It has become commonplace to claim that contemporary wars are fought from a distance: the iconic version is the drone missions flown over Afghanistan, Pakistan and elsewhere from the United States. Yet wars have been waged at a distance throughout history, and we need a surer sense of the historical curve through which military violence has shaped (and been shaped by) the friction of distance. But we also need a sharper calibration of war’s geography, including changes in military logistics and command and control systems, the transition from battlefields to battlespaces, the comingling of the military and the civilian, and the emergence of new media to convey the theatre of war to distant audiences. And yet for all these changes the ‘death of distance’ – and the distance of death – in today’s liquid world has been greatly exaggerated, and there remains a stark intimacy to many killing spaces that requires careful reflection.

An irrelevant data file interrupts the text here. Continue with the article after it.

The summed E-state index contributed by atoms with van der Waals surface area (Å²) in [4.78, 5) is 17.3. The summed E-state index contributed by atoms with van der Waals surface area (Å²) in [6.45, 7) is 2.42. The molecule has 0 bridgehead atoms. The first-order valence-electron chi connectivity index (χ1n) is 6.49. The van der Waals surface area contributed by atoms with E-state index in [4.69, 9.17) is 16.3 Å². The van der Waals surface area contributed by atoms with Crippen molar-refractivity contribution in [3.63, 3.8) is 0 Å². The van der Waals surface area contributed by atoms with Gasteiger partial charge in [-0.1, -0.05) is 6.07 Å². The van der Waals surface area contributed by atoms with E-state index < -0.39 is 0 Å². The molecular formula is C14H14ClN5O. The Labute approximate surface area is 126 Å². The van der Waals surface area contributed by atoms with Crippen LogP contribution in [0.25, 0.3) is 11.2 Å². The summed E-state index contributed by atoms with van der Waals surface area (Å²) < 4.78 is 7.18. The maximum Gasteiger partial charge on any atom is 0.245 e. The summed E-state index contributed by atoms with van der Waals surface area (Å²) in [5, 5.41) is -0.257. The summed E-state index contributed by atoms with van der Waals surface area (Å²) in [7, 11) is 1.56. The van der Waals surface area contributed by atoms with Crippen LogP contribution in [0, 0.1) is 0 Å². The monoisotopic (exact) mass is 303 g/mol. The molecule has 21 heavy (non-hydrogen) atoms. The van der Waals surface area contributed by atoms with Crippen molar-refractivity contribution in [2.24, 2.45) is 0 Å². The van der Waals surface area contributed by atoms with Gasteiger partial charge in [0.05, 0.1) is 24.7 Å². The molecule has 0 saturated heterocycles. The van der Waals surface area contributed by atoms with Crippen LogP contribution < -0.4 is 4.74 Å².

About the speaker:
Derek Gregory is Peter Wall Distinguished Professor at the University of British Columbia at Vancouver; he was previously University Lecturer in Geography at the University of Cambridge and a Fellow of Sidney Sussex College. He was awarded the Founder’s Medal of the Royal Geographical Society in 2006. He is the author of Geographical imaginations, The Colonial Present: Afghanistan, Palestine and Iraq, and is presently completing a new book, The everywhere war. His current research focuses on political and cultural histories/geographies of bombing.
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